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Türkiye'deki Afrikalılar
Total population
Between 5,000 and 20,000[1] [2]
Regions with significant populations
Muğla, Izmir, Antalya, Istanbul, Aydın, Denizli
Arabic, Turkish, Cretan Greek, Romanian (in Romania)
Majority Islam, minority Christianity

Afro-Turks are people of Zanj (Bantu) descent in Turkey. Like the Afro-Abkhazians, they trace their origin to the Ottoman slave trade.


Beginning several centuries ago, a number of Africans, usually via Zanzibar as Zanj and from places such as Niger, Arabia, Libya, Kenya and Sudan,[3] came to the Ottoman Empire settled by the Dalaman, Menderes and Gediz valleys, Manavgat and Çukurova. African quarters of 19th-century İzmir, including Sabırtaşı, Dolapkuyu, Tamaşalık, İkiçeşmelik and Ballıkuyu, are mentioned in contemporary records.[4]

Chief black eunuch in the Imperial Harem in 1912.
Black eunuch of the Ottoman Sultan.

Some came from Crete following the population exchange between Greece and Turkey in 1923. They settled on the Aegean coast, mainly around İzmir.[3] Africans in Ayvalık declare that their ancestors from Crete spoke Greek when they came to Turkey and learned Turkish later.[5] Afro-Turks living in İzmir celebrated the traditional spring festival Dana Bayramı ("Calf Festival") until the 1960s. Dana Bayramı has currently been revived among the younger generation of Afro-Turks.[4]

Ahmet Ali Celikten in flight suit.

The Ottoman Army counted thousands of black African soldiers in its ranks. The army sent to the Balkans during the Austro-Turkish War of 1716–18 included 24,000 men from Africa.[6] One of the first black pilots in history, Ahmet Ali Çelikten, was an Ottoman warpilot during World War I.


Areas with significant populations of Afro-Turks are in Turkey's Aegean Region, especially İzmir, Aydın, and Muğla provinces. People of African ancestry also live in some villages and municipalities of Antalya and Adana provinces.[7] Some of the descendants of the African settlers remain, mixed with the rest of the population in these areas, and many migrated to larger cities.[3] Migration and assimilation make it difficult to estimate the number of Afro-Turks.[8]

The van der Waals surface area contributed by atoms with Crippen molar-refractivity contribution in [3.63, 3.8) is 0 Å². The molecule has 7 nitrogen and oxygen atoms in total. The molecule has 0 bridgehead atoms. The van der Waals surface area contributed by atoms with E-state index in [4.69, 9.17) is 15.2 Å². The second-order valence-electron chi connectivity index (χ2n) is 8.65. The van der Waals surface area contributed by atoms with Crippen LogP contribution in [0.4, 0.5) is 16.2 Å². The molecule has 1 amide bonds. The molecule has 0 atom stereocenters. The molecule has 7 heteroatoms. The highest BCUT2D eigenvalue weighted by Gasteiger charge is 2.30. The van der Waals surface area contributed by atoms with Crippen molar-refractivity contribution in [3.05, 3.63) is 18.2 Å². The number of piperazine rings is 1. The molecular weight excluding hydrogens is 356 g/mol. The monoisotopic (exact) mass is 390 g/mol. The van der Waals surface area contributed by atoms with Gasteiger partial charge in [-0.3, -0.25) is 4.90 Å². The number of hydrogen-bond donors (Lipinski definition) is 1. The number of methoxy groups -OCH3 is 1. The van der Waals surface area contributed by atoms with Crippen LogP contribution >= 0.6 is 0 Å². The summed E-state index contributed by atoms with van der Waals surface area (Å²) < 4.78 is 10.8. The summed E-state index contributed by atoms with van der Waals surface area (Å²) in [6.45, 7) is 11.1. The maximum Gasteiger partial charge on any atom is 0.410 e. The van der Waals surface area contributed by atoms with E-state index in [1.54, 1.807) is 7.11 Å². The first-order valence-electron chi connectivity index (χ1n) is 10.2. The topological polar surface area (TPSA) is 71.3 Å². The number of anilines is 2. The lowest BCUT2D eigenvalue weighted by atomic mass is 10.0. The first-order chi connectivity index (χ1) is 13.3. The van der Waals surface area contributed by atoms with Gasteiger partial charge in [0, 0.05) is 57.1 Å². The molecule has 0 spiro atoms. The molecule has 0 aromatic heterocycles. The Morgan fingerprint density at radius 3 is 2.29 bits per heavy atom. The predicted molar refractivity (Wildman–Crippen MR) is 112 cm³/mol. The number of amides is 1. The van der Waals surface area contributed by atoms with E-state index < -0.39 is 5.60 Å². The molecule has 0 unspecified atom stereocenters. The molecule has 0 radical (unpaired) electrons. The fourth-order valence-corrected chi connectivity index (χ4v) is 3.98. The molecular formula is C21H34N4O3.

Notable Afro-Turks[edit]

Fercani Şener (middle)






See also[edit]


  1. ^ [1]
  2. ^ [2]
  3. ^ a b c "Turks with African ancestors want their existence to be felt". Today's Zaman. 11 May 2008. Archived from the original on 27 August 2008. Retrieved 28 August 2008.
  4. ^ a b "Afro-Türklerin tarihi, Radikal, 30 August 2008, retrieved 22 January 2009". 30 August 2008. Retrieved 3 May 2012.
  5. ^ Yerleşim Yerleri ve Göç: Balıkesir/Ayvalık,, retrieved 25 January 2009 Archived 18 February 2009 at the Wayback Machine
  6. ^ Dieudonne Gnammankou, "African Slave Trade in Russia", in Doudou Diene, La Chaine et le lien, Paris: Editions UNESCO, 1998.
  7. ^ "Yerleşim Yerleri ve Göç". Archived from the original on 18 February 2009. Retrieved 25 January 2009.
  8. ^ Afrika'nın kapıları İzmir'e açılıyor Archived 17 February 2009 at the Wayback Machine, Yeni Asır, 21 November 2008, retrieved 25 January 2009.

External links[edit]

  • (in Turkish) Afro-Turk Website of the Afro-Turks' association in Ayvalık
  • (in Turkish) Sessiz Bir Geçmişten Sesler Website of a research project on Afro-Turks
  • (in English) [3], Today's Zaman, 25 June 2008
  • (in English) [4], article published on 27 August 2012 about the Calf Fest, the Afro-Der Association and recent developments.
  • (in English) [5], Qantara by Ekrem Eddy Güzeldere, 27.08.2012
  • (in English) [6], Turkey's little-known African community, BBC, 07-09-2016